Set-RemoteDomain -TargetDeliveryDomain:$true -Identity "Hybrid Domain - $($TenantDomain)"
New-AcceptedDomain -DomainName $TenantDomain -Name $TenantDomain
$EmailAddressPolicy = Get-EmailAddressPolicy "Default Policy"
$NewTemplates = $EmailAddressPolicy.EnabledEmailAddressTemplates+="smtp:%m@$($TenantDomain)"
Set-EmailAddressPolicy -Identity "Default Policy" -ForceUpgrade:$true -EnabledEmailAddressTemplates:$NewTemplates
Update-EmailAddressPolicy -Identity "Default Policy" -UpdateSecondaryAddressesOnly:$true

We’ll next configure the Organization Relationship. This is used primarily for Free/Busy and Calendar sharing and relies on the Federated Domain Proof registered earlier:

# Configure Organization Relationship
Set-Federationtrust -Identity 'Microsoft Federation Gateway' -RefreshMetadata:$false
Set-FederatedOrganizationIdentifier -AccountNamespace $Domains[0] -DelegationFederationTrust 'Microsoft Federation Gateway' -Enabled:$true -DefaultDomain $null
Set-CloudFederatedOrganizationIdentifier -DefaultDomain $TenantDomain -Enabled:$true
$FederationInfo = Get-FederationInformation -DomainName $TenantDomain -BypassAdditionalDomainValidation:$true 
New-OrganizationRelationship -Name "On-premises to O365 - $($OrganizationGuid)" -TargetApplicationUri 'outlook.com' -TargetAutodiscoverEpr $FederationInfo.TargetAutodiscoverEpr.ToString() -Enabled:$true -DomainNames $TenantDomain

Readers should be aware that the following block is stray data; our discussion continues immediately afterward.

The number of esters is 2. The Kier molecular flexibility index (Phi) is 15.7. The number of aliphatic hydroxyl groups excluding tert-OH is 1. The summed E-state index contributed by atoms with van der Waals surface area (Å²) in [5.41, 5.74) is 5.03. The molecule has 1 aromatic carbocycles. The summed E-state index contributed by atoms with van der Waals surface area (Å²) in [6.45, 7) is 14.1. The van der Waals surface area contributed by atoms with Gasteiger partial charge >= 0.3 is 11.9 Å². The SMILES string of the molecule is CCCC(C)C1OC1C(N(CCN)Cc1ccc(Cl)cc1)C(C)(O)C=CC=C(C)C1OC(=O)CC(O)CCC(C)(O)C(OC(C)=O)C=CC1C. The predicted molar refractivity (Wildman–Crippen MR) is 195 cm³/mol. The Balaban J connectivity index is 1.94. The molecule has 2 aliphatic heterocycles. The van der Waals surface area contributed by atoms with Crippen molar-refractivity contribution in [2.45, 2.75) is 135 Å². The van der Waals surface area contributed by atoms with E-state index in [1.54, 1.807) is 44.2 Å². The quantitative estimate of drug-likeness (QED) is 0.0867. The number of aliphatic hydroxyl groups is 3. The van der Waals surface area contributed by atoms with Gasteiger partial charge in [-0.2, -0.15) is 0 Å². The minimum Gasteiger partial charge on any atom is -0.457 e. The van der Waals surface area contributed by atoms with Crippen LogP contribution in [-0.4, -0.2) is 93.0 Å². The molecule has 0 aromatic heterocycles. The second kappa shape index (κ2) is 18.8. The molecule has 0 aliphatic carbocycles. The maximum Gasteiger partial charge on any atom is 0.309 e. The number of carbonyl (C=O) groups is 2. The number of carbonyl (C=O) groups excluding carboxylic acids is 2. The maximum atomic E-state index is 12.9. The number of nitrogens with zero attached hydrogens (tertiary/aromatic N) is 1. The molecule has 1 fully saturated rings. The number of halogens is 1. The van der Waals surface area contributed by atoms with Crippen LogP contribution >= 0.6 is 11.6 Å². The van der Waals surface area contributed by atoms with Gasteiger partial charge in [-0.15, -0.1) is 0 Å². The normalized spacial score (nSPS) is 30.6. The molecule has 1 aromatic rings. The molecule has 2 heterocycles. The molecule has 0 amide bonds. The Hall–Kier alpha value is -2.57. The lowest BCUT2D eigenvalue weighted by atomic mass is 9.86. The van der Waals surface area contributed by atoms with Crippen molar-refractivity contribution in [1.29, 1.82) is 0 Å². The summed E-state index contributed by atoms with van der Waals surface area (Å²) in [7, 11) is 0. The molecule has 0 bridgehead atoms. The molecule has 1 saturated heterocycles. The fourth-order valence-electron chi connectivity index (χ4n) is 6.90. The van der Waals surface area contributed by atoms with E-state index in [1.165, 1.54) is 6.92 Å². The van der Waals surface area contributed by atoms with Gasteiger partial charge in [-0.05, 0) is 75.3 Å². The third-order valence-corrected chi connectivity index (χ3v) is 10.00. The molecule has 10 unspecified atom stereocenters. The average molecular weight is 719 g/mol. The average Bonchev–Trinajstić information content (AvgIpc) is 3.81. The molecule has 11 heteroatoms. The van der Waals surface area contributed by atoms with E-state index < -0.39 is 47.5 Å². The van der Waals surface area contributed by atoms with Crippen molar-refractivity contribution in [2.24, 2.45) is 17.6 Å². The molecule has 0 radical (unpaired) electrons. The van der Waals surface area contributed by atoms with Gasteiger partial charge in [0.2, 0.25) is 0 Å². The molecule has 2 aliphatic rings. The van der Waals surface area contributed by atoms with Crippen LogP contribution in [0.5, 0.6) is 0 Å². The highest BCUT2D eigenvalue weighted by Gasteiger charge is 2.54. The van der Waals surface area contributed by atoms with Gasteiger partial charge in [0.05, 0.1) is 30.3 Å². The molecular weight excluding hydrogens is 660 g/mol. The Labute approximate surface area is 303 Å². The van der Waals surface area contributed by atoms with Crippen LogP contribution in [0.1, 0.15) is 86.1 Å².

New-CloudOrganizationRelationship -Name "O365 to On-premises - $($OrganizationGuid)" -TargetApplicationUri "FYDIBOHF25SPDLT.$($Domains[0])" -TargetAutodiscoverEpr "https://autodiscover.$($Domains[0])/autodiscover/autodiscover.svc/WSSecurity" -Enabled:$true -DomainNames $Domains
Set-OrganizationRelationship -MailboxMoveEnabled:$true -FreeBusyAccessEnabled:$true -FreeBusyAccessLevel 'LimitedDetails' -ArchiveAccessEnabled:$true -MailTipsAccessEnabled:$true -MailTipsAccessLevel 'All' -DeliveryReportEnabled:$true -PhotosEnabled:$true -TargetOwaURL "http://outlook.com/owa/$Domains[0]" -Identity "On-premises to O365 - $($OrganizationGuid)"
Set-CloudOrganizationRelationship -FreeBusyAccessEnabled:$true -FreeBusyAccessLevel 'LimitedDetails' -MailTipsAccessEnabled:$true -MailTipsAccessLevel 'All' -DeliveryReportEnabled:$true -PhotosEnabled:$true -Identity "O365 to On-premises - $($OrganizationGuid)"
Add-AvailabilityAddressSpace -ForestName $TenantDomain -AccessMethod 'InternalProxy' -UseServiceAccount:$true -ProxyUrl $EWSExternalURL

We’ll then continue by enabling the MRS Proxy. This is used for Remote Mailbox moves – the mechanism for moving mailboxes to and from the cloud in Exchange 2010 and 2013: